I lugged up my poor old Christmas tree, shorn of all its festive finery, from downstairs in parts this year.
It seemed too much effort to bring it all up at once.
With the proverbial Christmas countdown happening all too quickly, I seemed to feel extremely weary, and the words, “so much to do, so little time,” danced around in my head like some kind of relentless record.
I knew better. I knew very well that I should not put myself in a competition against time and Christmas.
For sure, Christmas would win every time.
There will, inevitably, be something I forgot, something I didn’t do, someone I didn’t contact. I knew there would be days when I didn’t smile at everyone, including strangers and when I used bad words to describe my car, the weather, and my life.
But, I also knew, beyond a shadow of a doubt, that Christmas this year, as in every year that I can remember for as long as I can remember such things, would have enough moments, pure, shining and magical, to keep me believing in its magic.
I fitted the tree together with more determination that skill.
I stood back to survey my handiwork and I felt better, partially because that task was done, but mostly because I knew it wouldn’t be long now before one of those unwrapped presents of the season would be arriving at my door.
And sure enough, right on cue, she arrived, all bright and beautiful and exuberant and ready to help.
“Hi, grandma,” she said, her eyes taking in the naked tree and my living room, full of boxes half full of decorations. “Need some help?”
And so it came to be that we decorated the tree together, she and I. And, as we decorated, it seemed the tired little tree vanished and was replaced by this magnificent structure that graced my living room with elegance and style.
With reverent fingers, my granddaughter and I unwrapped priceless ornaments.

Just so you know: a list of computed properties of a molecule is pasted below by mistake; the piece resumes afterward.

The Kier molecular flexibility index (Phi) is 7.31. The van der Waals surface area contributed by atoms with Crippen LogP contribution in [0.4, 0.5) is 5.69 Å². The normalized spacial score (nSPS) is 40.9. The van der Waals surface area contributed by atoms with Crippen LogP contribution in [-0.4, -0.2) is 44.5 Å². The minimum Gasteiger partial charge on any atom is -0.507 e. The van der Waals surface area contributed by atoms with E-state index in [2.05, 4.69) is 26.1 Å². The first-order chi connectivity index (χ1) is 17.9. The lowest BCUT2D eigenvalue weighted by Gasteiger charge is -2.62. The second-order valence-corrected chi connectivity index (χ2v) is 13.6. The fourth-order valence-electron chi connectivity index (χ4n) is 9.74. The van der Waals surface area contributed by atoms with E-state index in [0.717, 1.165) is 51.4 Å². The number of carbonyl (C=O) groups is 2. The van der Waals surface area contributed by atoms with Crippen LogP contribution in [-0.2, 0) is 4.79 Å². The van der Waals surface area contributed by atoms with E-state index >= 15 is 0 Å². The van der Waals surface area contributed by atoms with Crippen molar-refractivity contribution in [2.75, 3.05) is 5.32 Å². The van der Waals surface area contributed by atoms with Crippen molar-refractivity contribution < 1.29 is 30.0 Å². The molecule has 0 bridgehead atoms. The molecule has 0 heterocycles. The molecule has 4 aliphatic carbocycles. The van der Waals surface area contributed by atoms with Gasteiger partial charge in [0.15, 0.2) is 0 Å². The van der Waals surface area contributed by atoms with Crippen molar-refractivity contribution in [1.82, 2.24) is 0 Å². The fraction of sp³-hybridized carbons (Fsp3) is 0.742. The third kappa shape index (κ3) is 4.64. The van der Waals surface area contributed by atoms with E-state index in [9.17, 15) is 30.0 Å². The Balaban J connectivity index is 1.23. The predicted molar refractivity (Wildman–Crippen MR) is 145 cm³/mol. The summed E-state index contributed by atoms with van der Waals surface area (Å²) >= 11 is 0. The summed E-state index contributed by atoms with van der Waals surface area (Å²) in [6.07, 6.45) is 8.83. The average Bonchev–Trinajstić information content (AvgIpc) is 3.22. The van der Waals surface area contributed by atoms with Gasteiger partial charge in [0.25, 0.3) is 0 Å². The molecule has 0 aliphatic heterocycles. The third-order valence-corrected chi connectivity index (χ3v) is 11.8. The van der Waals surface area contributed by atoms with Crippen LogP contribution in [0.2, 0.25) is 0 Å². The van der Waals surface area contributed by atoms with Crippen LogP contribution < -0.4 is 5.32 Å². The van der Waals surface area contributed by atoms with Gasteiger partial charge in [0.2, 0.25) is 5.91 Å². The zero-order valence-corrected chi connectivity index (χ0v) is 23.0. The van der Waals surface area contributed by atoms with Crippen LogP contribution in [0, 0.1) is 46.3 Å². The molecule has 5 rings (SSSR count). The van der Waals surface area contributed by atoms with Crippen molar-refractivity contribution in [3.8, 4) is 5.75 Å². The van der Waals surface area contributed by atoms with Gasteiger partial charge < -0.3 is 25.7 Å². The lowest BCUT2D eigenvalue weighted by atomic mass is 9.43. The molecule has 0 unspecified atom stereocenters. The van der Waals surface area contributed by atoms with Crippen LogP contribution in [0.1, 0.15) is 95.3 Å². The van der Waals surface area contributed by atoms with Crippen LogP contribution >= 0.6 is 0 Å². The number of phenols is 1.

There was the red ball, all chipped and worn, lying safely in a bed of tissue paper.
“Your mom made that when she was only five,” I told her just like I have told her every Christmas for a very long time. “And your uncle made that paper cow, and your aunt made this beautiful cloth ball.”
She looked properly impressed just like she does every year, and I am pleased.
And as we decorated and chatted, it seemed the countdown to Christmas kind of got frozen, and it didn’t seem to matter very much at all that I still had a hundred, million things to do.
My husband and I visited three little boys the next day who were also decorating their tree.
The oldest, who has just turned eight, was at the playground with a friend when we arrived, but he raced home with barely a backward glance when he heard his brother yell, “we’re doing the tree and grandma and grandpa are here.” Their little brother, dressed in a Santa hat and a diaper, was already pulling decorations enthusiastically out of the boxes.
I smile at the boys, who I’m sure have no idea that they have just given me another gift.
Another unwrapped gift.
And another precious memory.
Treena Mielke lives in Sylvan Lake and is editor of the Rimbey Review. She has been a journalist and columnist for more than 25 years. Treena is married to Peter and they have three children and six grandchildren.